Long-Term Use of Amoxicillin Is Associated with Changes in Gene Expression and DNA Methylation in Patients with Low Back Pain and Modic Changes
Vigeland, Maria Dehli; Flåm, Siri Tennebø; Vigeland, Magnus Dehli; Espeland, Ansgar; Zucknick, Manuela; Wigemyr, Monica; Bråten, Lars Christian Haugli; Gjefsen, Elisabeth; Zwart, John Anker Henrik; Storheim, Kjersti; Pedersen, Linda Margareth; Selmer, Kaja Kristine; Lie, Benedicte Alexandra; Gervin, Kristina
Peer reviewed, Journal article
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Original versionAntibiotics. 2023, 12 (7), . 10.3390/antibiotics12071217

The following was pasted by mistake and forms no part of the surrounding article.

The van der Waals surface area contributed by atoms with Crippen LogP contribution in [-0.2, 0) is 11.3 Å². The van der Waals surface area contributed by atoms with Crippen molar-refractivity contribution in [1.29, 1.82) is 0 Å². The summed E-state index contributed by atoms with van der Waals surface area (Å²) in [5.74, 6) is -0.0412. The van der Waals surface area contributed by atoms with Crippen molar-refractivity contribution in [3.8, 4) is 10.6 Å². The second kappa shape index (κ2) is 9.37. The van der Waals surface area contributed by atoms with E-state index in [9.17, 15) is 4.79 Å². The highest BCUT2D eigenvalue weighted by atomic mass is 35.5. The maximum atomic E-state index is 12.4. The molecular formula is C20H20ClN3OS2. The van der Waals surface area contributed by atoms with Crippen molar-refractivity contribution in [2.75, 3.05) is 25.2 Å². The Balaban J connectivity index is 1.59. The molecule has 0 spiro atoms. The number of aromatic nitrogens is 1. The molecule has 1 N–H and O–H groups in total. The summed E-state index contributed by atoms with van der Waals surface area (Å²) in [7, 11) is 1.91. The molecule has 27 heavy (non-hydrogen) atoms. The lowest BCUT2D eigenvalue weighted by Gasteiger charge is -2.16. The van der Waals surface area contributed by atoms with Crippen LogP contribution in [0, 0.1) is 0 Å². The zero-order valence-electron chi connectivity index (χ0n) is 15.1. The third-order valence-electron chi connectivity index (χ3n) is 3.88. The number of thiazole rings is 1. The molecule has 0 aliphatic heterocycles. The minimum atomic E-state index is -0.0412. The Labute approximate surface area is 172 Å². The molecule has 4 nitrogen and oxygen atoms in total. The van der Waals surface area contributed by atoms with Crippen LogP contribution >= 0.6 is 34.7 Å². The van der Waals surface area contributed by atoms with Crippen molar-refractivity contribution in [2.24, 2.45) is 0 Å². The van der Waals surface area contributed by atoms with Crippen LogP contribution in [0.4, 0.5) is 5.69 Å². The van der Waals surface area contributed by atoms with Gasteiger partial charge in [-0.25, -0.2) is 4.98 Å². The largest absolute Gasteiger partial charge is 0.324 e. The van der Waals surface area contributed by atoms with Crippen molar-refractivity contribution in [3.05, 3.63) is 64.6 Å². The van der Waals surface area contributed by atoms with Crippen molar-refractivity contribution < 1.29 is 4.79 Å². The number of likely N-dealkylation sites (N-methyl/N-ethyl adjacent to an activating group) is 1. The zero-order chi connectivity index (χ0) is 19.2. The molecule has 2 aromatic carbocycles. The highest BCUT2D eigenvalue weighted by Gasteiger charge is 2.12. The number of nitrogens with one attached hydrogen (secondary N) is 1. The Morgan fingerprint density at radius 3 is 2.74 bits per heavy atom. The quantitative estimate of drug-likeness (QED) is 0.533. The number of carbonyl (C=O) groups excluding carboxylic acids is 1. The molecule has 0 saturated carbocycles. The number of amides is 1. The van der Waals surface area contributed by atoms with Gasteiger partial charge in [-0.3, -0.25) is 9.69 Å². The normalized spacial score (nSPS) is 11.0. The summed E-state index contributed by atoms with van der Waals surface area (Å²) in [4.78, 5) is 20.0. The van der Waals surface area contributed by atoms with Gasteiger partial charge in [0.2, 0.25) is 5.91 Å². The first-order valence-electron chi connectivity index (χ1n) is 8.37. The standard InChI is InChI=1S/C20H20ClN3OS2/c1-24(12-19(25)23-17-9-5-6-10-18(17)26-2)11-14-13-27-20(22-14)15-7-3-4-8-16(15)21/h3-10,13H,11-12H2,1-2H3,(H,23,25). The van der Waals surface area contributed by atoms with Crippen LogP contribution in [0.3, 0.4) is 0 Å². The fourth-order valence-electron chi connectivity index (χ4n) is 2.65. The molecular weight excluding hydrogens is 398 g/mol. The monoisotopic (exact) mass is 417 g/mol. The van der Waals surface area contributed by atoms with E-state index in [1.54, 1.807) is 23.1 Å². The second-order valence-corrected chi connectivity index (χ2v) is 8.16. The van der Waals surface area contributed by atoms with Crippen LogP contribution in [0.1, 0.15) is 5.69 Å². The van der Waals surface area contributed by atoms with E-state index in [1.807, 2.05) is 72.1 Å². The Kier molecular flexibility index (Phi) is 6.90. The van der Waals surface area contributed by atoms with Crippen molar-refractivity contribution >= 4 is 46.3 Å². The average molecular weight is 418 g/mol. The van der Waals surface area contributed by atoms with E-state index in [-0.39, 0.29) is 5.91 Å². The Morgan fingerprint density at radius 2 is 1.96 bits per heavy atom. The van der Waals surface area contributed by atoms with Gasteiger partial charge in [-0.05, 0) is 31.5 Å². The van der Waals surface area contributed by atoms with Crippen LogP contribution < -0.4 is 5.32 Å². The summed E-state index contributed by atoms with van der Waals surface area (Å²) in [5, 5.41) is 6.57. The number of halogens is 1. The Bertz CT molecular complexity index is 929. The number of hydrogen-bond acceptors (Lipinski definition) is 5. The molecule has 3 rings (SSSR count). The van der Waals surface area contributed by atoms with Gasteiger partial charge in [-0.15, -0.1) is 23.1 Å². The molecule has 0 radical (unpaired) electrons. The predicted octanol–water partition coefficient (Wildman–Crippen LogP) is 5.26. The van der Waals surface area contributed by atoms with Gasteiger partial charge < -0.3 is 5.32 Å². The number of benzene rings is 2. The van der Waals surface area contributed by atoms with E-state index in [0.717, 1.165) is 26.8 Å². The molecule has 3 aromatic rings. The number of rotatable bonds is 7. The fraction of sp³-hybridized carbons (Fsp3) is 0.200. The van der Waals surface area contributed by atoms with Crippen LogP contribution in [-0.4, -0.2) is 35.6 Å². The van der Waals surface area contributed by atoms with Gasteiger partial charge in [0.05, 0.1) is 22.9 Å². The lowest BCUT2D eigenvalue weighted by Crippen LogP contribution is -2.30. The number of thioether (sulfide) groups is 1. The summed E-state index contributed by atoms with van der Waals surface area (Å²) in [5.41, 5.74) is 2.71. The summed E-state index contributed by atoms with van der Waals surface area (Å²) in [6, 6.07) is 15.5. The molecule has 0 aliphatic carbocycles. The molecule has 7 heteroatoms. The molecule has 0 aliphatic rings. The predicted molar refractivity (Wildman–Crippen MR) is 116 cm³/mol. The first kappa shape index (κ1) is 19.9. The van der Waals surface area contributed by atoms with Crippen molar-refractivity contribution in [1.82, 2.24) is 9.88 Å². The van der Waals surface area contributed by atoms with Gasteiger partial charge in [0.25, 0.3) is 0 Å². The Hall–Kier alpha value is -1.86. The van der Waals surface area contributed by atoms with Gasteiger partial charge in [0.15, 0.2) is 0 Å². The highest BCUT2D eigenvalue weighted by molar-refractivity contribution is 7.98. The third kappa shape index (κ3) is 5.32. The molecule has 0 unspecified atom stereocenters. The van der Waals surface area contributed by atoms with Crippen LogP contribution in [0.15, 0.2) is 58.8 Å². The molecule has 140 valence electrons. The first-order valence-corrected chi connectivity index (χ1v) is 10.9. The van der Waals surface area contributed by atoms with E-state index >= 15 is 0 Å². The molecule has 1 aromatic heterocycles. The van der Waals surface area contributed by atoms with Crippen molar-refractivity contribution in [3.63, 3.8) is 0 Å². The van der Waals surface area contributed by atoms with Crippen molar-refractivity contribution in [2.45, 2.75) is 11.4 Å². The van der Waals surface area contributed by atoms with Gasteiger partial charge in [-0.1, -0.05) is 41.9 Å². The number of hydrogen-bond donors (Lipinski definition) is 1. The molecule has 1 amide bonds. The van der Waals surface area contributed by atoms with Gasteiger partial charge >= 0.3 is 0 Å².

Long-term antibiotics are prescribed for a variety of medical conditions, recently including low back pain with Modic changes. The molecular impact of such treatment is unknown. We con- ducted longitudinal transcriptome and epigenome analyses in patients (n = 100) receiving amoxicillin treatment or placebo for 100 days in the Antibiotics in Modic Changes (AIM) study. Gene expression and DNA methylation were investigated at a genome-wide level at screening, after 100 days of treatment, and at one-year follow-up. We identified intra-individual longitudinal changes in gene expression and DNA methylation in patients receiving amoxicillin, while few changes were observed in patients receiving placebo. After 100 days of amoxicillin treatment, 28 genes were significantly differentially expressed, including the downregulation of 19 immunoglobulin genes. At one-year follow-up, the expression levels were still not completely restored. The significant changes in DNA methylation (n = 4548 CpGs) were mainly increased methylation levels between 100 days and one- year follow-up. Hence, the effects on gene expression occurred predominantly during treatment, while the effects on DNA methylation occurred after treatment. In conclusion, unrecognized side effects of long-term amoxicillin treatment were revealed, as alterations were observed in both gene expression and DNA methylation that lasted long after the end of treatment.